2. When MC is equal to AC, i.e. when MC and AC curves intersect each other at point A, AC is constant and at its minimum point.
3. When MC is more than AC, AC rises with increase in output.
4. Thereafter, both AC and MC rise, but MC increases at a faster rate as compared to AC.
As a result, MC curve is steeper as compared to AC curve.
Give meaning of 'returns to a factor.'
Returns to a factor relates to the short-period production function when one factor is varied keeping the other factor fixed. The Law of Variable Proportion can be regarded as 'Returns to a Factor'.
Define budget set.
The set of bundles available to the consumer is called the budget set. The budget set is the collection of all bundles that the consumer can buy with her income at the prevailing market prices. It is represented by the following condition of inequality: P1x1 + P2x2≤M.
Explain the central problem 'for whom to produce.'
The problem for whom to produce refers to selection of the category of people who will ultimately consume the goods. Since resources are scarce in every economy, no society can satisfy all the wants of its people. Thus, a problem of choice arises. The economic problem of 'For whom to Produce' basically focuses on the distribution mix of the final goods and services produced. The distribution of the final goods and services is equivalent to the distribution of National Income (or National Product) among the factors of production such as land, labour, capital and entrepreneur.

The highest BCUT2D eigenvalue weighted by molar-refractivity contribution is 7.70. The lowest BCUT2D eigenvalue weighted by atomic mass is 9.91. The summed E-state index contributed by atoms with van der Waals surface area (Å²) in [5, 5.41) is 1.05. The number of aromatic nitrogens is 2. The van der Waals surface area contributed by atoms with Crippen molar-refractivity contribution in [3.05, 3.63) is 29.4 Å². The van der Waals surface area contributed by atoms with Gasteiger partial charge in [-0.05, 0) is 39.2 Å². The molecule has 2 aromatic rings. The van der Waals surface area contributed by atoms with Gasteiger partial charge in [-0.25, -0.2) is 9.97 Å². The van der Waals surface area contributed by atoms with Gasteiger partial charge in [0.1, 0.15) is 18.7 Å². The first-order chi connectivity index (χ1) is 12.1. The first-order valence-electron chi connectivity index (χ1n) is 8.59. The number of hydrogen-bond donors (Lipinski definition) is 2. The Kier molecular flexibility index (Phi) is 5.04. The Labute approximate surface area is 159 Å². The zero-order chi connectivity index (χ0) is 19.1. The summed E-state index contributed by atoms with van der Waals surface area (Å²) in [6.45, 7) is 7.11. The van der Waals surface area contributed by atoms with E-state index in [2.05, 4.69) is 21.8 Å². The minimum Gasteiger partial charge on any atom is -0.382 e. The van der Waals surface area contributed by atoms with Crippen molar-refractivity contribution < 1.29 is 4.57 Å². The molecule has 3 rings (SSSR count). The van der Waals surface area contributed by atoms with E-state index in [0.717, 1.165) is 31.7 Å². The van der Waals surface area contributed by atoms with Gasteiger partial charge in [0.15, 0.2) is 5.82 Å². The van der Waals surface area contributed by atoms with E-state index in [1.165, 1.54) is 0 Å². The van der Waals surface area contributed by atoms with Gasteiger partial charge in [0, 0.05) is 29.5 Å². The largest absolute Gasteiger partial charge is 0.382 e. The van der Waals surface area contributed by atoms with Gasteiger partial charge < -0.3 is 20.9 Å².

The problem can be categorised under two main heads:
(i) Personal Distribution: It means how national income of an economy is distributed among different groups of people.
(ii) Functional Distribution: It involves deciding the share of different factors of production in the total national product of the country. Guiding Principle of ‘For whom to Produce’: Ensure that urgent wants of each productive factor are fulfilled to the maximum possible extent.
What is perfect oligopoly?
Perfect oligopoly is the form of oligopoly in which each firm produces homogeneous products. Here all products are perfectly substitutable. So, it can be also called as pure oligopoly. For example, cement industry or chemical industry.